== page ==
Can User Properties fire as null on events even if a User Property for that user has been seen before?

  • 21 March 2022
  • 3 replies


Hi All,

I have a question around user properties with the goal of getting an accurate understanding of our MAUs.

We have a platform which allows our admins to impersonate a client user, this allows them to see an identical version of the platform that the client user would see. The admin can then complete tasks on their behalf which fires events as the client user.

I want to be able to tell the difference between events fired by a real client user and an admin impersonating a client user.

There is a user property we use called impersonating_user_id which captures an id of the admin who is doing task on their behalf.

My question is: If an admin 1234 impersonates the client user 5678 on Monday and fires an event the user property impersonating_user_id would capture user 1234 on that event.

If the next day the client user 5678 logs onto the platform as does actions themselves and fires events. In this case would the impersonating_user_id property fire as null as no one is impersonating? or does the old user property be pulled across.

Would the below setup capture our non-impersonated active users who have fired an event, even if at a seperate time they had been impersonated by an admin?

Sorry for the rant, not an easy thing to explain, thanks for reading.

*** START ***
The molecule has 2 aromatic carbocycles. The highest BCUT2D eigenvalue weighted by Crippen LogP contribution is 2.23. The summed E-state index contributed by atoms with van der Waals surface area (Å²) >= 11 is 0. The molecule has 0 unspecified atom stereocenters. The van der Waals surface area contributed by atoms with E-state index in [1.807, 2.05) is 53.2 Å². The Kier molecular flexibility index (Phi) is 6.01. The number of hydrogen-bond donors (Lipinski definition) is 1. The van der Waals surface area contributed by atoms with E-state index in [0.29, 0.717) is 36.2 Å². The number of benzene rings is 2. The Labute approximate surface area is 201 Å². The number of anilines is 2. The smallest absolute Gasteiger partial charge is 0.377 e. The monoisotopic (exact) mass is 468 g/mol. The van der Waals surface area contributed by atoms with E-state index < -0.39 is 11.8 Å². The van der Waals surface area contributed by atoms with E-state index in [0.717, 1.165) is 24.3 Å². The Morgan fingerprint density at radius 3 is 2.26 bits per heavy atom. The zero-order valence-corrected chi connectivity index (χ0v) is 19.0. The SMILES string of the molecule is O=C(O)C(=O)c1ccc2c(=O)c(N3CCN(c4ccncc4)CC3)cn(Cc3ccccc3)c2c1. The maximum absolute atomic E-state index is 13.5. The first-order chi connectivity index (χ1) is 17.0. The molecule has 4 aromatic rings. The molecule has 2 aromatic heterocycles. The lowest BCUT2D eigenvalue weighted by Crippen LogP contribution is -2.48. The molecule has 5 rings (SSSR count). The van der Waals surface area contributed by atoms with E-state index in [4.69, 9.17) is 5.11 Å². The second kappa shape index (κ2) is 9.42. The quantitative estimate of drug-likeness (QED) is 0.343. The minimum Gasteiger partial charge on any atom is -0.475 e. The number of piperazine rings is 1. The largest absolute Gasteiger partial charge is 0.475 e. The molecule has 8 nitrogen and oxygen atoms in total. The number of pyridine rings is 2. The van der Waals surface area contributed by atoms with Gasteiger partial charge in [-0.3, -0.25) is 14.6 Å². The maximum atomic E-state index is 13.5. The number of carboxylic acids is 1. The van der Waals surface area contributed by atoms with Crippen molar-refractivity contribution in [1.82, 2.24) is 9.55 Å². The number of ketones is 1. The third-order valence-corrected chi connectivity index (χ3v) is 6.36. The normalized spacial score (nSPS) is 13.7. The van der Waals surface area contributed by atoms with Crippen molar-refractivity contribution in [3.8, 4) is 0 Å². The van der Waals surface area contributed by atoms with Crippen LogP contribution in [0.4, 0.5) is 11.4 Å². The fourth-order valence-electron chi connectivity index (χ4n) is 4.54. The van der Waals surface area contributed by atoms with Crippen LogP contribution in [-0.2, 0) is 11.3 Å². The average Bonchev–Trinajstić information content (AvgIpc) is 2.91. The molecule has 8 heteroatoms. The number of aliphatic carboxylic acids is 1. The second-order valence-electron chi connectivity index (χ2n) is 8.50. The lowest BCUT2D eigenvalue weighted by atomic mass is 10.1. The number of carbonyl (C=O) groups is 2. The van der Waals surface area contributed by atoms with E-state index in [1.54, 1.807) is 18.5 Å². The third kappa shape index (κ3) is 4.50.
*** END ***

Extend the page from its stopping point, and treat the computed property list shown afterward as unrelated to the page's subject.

Best answer by Denis Holmes 22 March 2022, 10:00

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Userlevel 6
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Hi Sam,


Thanks for writing in, we greatly appreciate it! I love a good rant and it’s better to include too much detail than too little, so thank you. 


As Amplitude is an events-based platform, you will be querying on events at the time they occur. So the impersonating_id would be 1234 for client 5678. If Admin then logs out and the client triggers another event, the previous user property will populate to the next call. To stop that, and if you want to set the impersonating_id to 0, you could use something like our identify API to change or remove the impersonating ID value before the actual client uses it. Otherwise, you could implement a check to see if the client is doing the event, to have a user property such as Access=Client or Access_Admin so you can easily group by on those properties and filter the events done by the client, and not the Admin.

I would also recommend setting up a dummy project and using the HTTP API, you can play around with this scenario and see if that fits. I hope this helps!


Kind Regards,

Userlevel 7
Badge +10

Hey @sam_toose 

Agree with Denis’ suggestion here.
In a similar scenario of admin-client usage,  properties like is_admin ( True/False ) and target_user_id on the event can help tackle such use cases.



Thanks for the info @Denis Holmes & @Saish Redkar. Really appreciate the knowledge and ideas.

We will give it a go.